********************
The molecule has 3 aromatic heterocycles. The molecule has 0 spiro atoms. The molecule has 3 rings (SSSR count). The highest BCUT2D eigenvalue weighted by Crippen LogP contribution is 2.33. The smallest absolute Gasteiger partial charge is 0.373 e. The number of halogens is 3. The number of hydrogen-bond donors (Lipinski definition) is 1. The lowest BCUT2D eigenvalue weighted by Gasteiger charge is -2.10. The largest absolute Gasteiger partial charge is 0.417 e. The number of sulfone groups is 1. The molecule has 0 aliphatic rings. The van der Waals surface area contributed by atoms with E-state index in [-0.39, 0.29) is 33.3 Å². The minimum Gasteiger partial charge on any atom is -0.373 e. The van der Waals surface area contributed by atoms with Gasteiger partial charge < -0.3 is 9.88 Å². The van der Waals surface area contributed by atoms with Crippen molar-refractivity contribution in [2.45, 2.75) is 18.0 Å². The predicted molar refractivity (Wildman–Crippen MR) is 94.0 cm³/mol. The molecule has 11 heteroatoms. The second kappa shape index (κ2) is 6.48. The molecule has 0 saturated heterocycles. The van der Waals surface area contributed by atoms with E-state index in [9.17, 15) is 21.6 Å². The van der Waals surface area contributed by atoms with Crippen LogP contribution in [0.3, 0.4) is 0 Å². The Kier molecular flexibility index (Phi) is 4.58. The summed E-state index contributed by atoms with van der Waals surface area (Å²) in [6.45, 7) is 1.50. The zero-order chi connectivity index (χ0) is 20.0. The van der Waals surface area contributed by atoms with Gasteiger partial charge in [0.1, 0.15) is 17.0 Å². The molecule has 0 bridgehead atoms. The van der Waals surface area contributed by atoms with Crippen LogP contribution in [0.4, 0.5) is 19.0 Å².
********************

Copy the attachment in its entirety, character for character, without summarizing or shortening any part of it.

The molecule has 3 aromatic heterocycles. The molecule has 0 spiro atoms. The molecule has 3 rings (SSSR count). The highest BCUT2D eigenvalue weighted by Crippen LogP contribution is 2.33. The smallest absolute Gasteiger partial charge is 0.373 e. The number of halogens is 3. The number of hydrogen-bond donors (Lipinski definition) is 1. The lowest BCUT2D eigenvalue weighted by Gasteiger charge is -2.10. The largest absolute Gasteiger partial charge is 0.417 e. The number of sulfone groups is 1. The molecule has 0 aliphatic rings. The van der Waals surface area contributed by atoms with E-state index in [-0.39, 0.29) is 33.3 Å². The minimum Gasteiger partial charge on any atom is -0.373 e. The van der Waals surface area contributed by atoms with Gasteiger partial charge < -0.3 is 9.88 Å². The van der Waals surface area contributed by atoms with Crippen molar-refractivity contribution in [2.45, 2.75) is 18.0 Å². The predicted molar refractivity (Wildman–Crippen MR) is 94.0 cm³/mol. The molecule has 11 heteroatoms. The second kappa shape index (κ2) is 6.48. The molecule has 0 saturated heterocycles. The van der Waals surface area contributed by atoms with E-state index in [9.17, 15) is 21.6 Å². The van der Waals surface area contributed by atoms with Crippen LogP contribution in [0.3, 0.4) is 0 Å². The Kier molecular flexibility index (Phi) is 4.58. The summed E-state index contributed by atoms with van der Waals surface area (Å²) in [6.45, 7) is 1.50. The zero-order chi connectivity index (χ0) is 20.0. The van der Waals surface area contributed by atoms with Gasteiger partial charge in [0.1, 0.15) is 17.0 Å². The molecule has 0 bridgehead atoms. The van der Waals surface area contributed by atoms with Crippen LogP contribution in [0.4, 0.5) is 19.0 Å².